A pocket microscope is a miniature microscope designed to fit easily into your pocket for portable use. Although many are advertised as pocket microscopes, some are not actually small enough to fit into a pocket. However, their small size makes them incredibly useful and convenient still.
These mini microscopes are composed of a small body, a light at one end and the eyepiece at the other. Certain models also come with a very handy stage to place and position specimens while you observe them. Some models don’t come with a stage, in which case you simply hold it over the item and adjust it accordingly until it’s within view.
They are usually powered by replaceable batteries. Due to these portable microscopes being small it’s very common in cheap models to see a revered image.
This is due to a lack of space for components such as mirrors which adjust the image that you would see in standard microscopes. For this reason, it’s essential you take the time to get acquainted with the product range and make sure you get the best value for your money.
|Pocket Microscopes||Best For||Our Rating|
|Kingmas Mini 60x Microscope||All Rounder||8/10|
|Carson Pocket Microscope||Extras||7/10|
|Educational Insights||Telescopic Design||6/10|
|Supereyes Smartphone Microscope Camera||Clip Design||6/10|
*All links above will take you to the latest prices on Amazon.com, or you can read our in-depth pocket microscope reviews below.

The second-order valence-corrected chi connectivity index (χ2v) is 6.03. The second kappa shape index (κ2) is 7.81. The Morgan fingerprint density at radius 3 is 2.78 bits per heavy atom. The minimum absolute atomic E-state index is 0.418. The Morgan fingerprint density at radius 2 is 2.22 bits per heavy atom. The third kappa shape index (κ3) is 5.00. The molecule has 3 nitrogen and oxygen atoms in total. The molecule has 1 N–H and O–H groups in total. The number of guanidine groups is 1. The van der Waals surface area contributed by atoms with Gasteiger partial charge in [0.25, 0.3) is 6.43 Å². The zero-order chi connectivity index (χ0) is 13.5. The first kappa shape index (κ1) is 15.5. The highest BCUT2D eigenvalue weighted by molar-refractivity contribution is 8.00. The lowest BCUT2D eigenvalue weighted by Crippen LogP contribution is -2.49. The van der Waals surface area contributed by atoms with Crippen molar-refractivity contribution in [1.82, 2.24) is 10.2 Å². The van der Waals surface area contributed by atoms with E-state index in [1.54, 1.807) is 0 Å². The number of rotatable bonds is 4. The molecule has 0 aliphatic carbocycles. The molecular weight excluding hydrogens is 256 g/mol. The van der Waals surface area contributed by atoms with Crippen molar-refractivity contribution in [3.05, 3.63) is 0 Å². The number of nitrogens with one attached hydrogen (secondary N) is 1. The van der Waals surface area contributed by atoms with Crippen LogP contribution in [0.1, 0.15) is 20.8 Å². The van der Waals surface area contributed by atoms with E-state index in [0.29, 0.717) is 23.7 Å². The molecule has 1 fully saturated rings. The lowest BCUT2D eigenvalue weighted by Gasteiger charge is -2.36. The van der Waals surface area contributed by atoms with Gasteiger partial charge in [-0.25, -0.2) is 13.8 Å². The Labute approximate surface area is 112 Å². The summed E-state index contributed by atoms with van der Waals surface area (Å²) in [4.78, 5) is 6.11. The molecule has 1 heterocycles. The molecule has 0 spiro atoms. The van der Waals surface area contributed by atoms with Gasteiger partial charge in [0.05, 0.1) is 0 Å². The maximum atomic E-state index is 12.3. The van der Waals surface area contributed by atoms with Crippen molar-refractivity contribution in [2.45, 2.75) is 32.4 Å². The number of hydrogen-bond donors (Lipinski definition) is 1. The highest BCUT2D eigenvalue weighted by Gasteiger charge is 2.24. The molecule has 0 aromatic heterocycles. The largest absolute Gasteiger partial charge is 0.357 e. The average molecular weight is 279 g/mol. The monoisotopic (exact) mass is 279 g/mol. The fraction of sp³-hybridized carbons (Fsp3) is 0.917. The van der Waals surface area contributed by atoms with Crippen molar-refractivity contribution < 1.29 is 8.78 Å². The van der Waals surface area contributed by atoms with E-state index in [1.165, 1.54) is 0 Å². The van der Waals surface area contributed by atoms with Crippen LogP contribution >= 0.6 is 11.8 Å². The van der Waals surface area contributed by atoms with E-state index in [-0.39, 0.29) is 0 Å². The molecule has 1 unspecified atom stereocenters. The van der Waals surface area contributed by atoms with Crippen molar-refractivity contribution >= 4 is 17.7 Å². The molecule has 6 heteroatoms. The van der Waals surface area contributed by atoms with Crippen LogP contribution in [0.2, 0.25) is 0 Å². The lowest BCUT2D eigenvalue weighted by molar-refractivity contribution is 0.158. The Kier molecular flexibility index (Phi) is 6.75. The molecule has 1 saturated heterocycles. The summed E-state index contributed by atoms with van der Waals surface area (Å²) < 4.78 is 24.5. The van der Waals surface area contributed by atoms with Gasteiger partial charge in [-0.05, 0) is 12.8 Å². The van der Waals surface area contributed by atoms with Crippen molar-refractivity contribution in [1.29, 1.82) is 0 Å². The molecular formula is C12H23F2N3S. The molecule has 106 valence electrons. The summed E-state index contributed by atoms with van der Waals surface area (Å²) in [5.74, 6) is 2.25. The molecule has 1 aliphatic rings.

#1 Kingmas Mini 60x Microscope
An LED microscope is perfect if you don’t want to keep changing batteries and want more light power. LED powered microscopes are brighter and much more efficient.
LED microscopes were previously reserved for the most expensive types of microscopes, but today a lot of models come fitted with LED illumination. The KINGMAS Mini 60x Microscope is what we would recommend based on its price point, ease of use and the illumination it provides.
Some other great features include:
- Magnification of up to 60x (although a few customers have noted that they don’t believe it reaches this magnification)
- Metal and plastic body that is sturdier than it looks
- Clear image with good optics
- Long-lasting LED illumination both white and UV
- A handy faux leather carry pouch
This is a tiny microscope; in fact, it’s even very small for a pocket microscope. The tiny size could be a benefit for those looking for a microscope for biological and crop work outdoors.It also comes equipped with UV light, making it appropriate for specific activities including jewelry and currency examination. Especially useful for gemstone polishing.
#2 Carson Pocket Microscope
This pocket microscope is highly portable and was made for traveling. The compact design means it easily fits anywhere and can be taken almost anywhere. With a weight of just 1.2 ounces, it can very easily be tucked into a wallet or bag.